In 1998 Houston’s deadline deal for Seattle ace Randy Johnson stunned baseball. Johnson’s 12-strikeout debut two days after the trade gave the Astros an immediate return on their investment, but they also needed Carl Everett’s and Ricky Gutierrez’s eighth-inning clutch hits to secure a 6-2 win in Pittsburgh.
As the 1998 trading deadline approached, the market offered no bigger upgrade than The Big Unit. An imposing presence on the mound and within the sport, the 6-foot-10 left-hander won the American League Cy Young Award in 1995 and finished no worse than third in the voting four times in five seasons. His powerful side-slung pitches generated more than 12 strikeouts per game between 1995 and 1997.
Johnson’s contract with Seattle ran through 1998; the Mariners announced before the season that they were not offering an extension.1 With Seattle out of contention before Memorial Day, trade rumors linked the 34-year-old Johnson to several pennant hopefuls, most prominently the Los Angeles Dodgers2 and New York Yankees.3 But a surprise bidder, never mentioned through months of speculation, ultimately landed him. Astros general manager Gerry Hunsicker, his team leading the Cubs by 3½ games in the National League Central Division, reached an agreement with Seattle’s Woody Woodward 10 minutes before the expiration of the July 31 deadline.4 A prospect-heavy package of Carlos Guillen, Freddy Garcia, and John Halama went to Seattle; in return, the Astros had the biggest-name trade acquisition in franchise history.5
Johnson was scheduled to start for the Mariners on August 2.6 He requested to keep the date with Houston, setting his debut for a Sunday afternoon in Pittsburgh.7 Johnson flew in from Seattle and reported the next day to Three Rivers Stadium, where the Astros sought their third win over the Pirates in three days.8
Pittsburgh’s Todd Van Poppel opposed Johnson. A first-round draft choice out of high school in 1990 and Baseball America’s number-one overall prospect a year later,9 the 26-year-old right-hander was now with his sixth professional organization. He had joined the Pirates two weeks earlier in a three-player trade with Texas, his fifth move in less than 24 months.10 The division runner-up to the Astros in 1997, Pittsburgh lagged in fifth place, 16 games back.
Van Poppel faced an immediate threat from the Astros’ league-leading offense. With one out in the first, Bill Spiers pulled a hanging breaking ball into the right-field corner and reached third when Jose Guillen bobbled the ball for an error. Derek Bell and Jeff Bagwell were due up next; a Houston lead seemed imminent. But Van Poppel met the challenge. Bell chased a curve for a strikeout. Bagwell, arms out of sync with the rest of his body, flied out to right, stranding Spiers at third.
Johnson took the mound in the bottom of the first, his provisional Astros pants two sizes too small for his 38-inch inseam.11 Any change in surroundings or discrepancy in fit seemed inconsequential: His first pitch sliced through the strike zone at 94 MPH. Johnson retired the side on 10 pitches, the last a fastball through Manny Martinez’s swing for strike three.
Three fly balls finished Houston in the second. Johnson allowed Guillen’s one-out single in Pittsburgh’s half of the inning but kept the game scoreless with two strikeouts, freezing Kevin Young with a 97 MPH fastball at the knees and getting rookie Aramis Ramirez to swing and miss at a high fastball.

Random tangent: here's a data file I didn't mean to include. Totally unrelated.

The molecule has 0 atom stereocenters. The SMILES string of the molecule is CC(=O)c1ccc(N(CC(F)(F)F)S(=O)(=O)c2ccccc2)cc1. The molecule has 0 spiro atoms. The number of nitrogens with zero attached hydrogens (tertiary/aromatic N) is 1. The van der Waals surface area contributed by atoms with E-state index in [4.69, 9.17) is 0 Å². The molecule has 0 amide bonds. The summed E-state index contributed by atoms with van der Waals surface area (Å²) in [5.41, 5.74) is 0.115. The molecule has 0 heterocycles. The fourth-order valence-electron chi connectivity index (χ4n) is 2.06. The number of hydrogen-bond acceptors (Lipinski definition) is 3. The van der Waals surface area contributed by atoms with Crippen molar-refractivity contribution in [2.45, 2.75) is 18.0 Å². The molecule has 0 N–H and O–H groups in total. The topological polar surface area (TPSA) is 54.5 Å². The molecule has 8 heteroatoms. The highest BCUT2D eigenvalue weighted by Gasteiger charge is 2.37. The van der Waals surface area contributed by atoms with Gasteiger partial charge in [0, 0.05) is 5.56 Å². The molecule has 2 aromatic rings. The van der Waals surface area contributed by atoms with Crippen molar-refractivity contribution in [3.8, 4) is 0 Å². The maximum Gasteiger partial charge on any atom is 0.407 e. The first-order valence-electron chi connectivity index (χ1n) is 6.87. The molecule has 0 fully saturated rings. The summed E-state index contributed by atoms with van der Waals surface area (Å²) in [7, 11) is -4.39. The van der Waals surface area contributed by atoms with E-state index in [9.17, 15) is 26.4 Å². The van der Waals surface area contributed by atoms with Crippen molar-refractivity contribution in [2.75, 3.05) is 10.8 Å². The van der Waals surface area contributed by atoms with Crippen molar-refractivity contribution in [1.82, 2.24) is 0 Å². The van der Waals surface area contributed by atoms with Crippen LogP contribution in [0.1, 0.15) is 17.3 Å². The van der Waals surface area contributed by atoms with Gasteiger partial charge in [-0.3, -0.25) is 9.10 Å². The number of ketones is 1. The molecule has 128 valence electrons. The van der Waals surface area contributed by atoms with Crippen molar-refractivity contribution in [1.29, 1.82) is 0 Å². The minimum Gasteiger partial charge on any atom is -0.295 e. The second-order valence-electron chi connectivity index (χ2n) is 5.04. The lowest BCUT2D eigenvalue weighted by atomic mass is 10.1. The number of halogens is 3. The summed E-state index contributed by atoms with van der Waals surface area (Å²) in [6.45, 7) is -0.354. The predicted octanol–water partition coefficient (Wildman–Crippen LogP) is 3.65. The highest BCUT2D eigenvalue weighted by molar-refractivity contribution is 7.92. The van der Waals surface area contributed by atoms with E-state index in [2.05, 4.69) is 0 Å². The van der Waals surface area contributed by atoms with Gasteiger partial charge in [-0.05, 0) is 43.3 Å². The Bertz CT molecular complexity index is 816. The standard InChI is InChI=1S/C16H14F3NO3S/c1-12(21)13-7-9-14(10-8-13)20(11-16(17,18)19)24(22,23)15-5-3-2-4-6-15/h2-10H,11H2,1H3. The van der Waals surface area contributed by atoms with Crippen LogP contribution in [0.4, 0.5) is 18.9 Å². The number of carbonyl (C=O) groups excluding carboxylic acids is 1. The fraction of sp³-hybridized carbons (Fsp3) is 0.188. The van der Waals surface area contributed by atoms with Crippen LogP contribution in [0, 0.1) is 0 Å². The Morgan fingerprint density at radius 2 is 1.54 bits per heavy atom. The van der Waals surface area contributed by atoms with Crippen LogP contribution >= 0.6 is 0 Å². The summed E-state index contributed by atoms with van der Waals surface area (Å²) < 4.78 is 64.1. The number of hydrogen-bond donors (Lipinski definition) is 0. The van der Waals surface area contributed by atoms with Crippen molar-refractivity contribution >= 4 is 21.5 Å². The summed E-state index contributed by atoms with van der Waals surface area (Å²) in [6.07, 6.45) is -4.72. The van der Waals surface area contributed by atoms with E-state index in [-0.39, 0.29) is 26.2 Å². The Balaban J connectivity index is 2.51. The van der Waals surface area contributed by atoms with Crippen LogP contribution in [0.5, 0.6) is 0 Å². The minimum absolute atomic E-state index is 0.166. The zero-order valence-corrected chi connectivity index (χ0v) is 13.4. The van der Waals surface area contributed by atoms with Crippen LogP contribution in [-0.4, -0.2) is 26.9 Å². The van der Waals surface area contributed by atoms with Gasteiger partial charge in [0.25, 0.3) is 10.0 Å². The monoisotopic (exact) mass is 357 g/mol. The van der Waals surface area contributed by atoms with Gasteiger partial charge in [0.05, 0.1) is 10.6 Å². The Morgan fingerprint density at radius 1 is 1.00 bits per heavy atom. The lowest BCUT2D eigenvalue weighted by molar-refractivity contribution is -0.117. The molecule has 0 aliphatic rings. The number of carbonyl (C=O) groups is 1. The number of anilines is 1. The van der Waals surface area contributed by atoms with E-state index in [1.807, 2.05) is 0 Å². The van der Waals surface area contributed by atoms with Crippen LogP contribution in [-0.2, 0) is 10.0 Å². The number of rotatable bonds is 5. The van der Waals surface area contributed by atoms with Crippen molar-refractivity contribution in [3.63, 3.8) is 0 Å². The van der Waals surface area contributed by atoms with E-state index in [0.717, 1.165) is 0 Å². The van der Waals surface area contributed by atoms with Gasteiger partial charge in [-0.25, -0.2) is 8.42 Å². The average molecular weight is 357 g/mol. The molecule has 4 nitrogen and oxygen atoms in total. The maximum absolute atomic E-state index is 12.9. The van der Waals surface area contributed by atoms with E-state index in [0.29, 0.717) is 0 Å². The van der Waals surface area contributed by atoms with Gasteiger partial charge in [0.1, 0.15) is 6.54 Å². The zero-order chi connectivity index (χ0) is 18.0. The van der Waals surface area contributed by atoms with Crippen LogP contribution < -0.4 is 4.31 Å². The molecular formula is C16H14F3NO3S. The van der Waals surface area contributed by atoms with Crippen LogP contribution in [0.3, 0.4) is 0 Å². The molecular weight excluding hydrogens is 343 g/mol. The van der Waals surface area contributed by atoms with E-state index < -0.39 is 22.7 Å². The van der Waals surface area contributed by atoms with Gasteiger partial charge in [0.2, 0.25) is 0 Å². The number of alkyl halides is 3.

Van Poppel recorded two strikeouts of his own in a perfect third. At bat in the bottom of the inning, his high bouncer off home plate skipped past a charging Craig Biggio for a one-out single. Kevin Polcovich, replacing regular second baseman Tony Womack in a righty-heavy lineup, watched five pitches, four of them off the plate, for a walk. The Pirates had two runners on base, but Johnson retired Jason Kendall and Martinez to end the inning.
Houston broke through in the fourth. Spiers again pulled a hanging breaking ball into the right-field corner and beat Guillen’s throw to second for a leadoff double. Working high in the strike zone, Van Poppel got Bell to swing and miss twice, but the Astros right fielder drove a curve to the warning track, advancing Spiers to third. Bagwell missed two Van Poppel sliders but lined a high fastball to center for an RBI single and a 1-0 Houston advantage.
After Johnson struck out two more Pirates in a scoreless fourth, the Astros threatened to expand their lead. Gutierrez walked on four pitches. Brad Ausmus reached for a curve and served it into center, putting two on with none out for Johnson. Astros manager Larry Dierker called for a bunt; Johnson, whose last sacrifice was in 1989 with the Montreal Expos, jabbed through Van Poppel’s pitch for a strikeout. Groundouts from Biggio and Spiers ended the inning, keeping the Pirates within a run.
Aramis Ramirez led off the fifth for Pittsburgh. He had reached the major leagues in May, less than a month before his 20th birthday, when poor play by the team’s third basemen forced his promotion after only 47 Triple-A games.12 Johnson’s fastball found the zone for strike one. Ramirez swung over a low-and-inside slider for another strike. The 0-and-2 pitch was another slider, but it stayed higher. Ramirez reached out and lifted it to left. Moises Alou went to the wall and jumped, but the ball cleared his glove for a game-tying home run.
Unfazed, Johnson struck out the next three Pirates, and the Astros quickly threatened to retake the lead. Bell led off the sixth with an infield hit and moved to second when Van Poppel dropped the ball for a balk. With a runner in scoring position, no outs, and Bagwell, Alou, and Everett coming up, the Astros had another prime scoring opportunity, but Van Poppel again held strong. Three fly outs, around an intentional walk to Everett, left Bell at second. Kendall’s leadoff single in the bottom of the inning hinted at a Pittsburgh counteroffensive, but Johnson fanned Martinez, Young, and Guillen for his second three-strikeout inning in a row.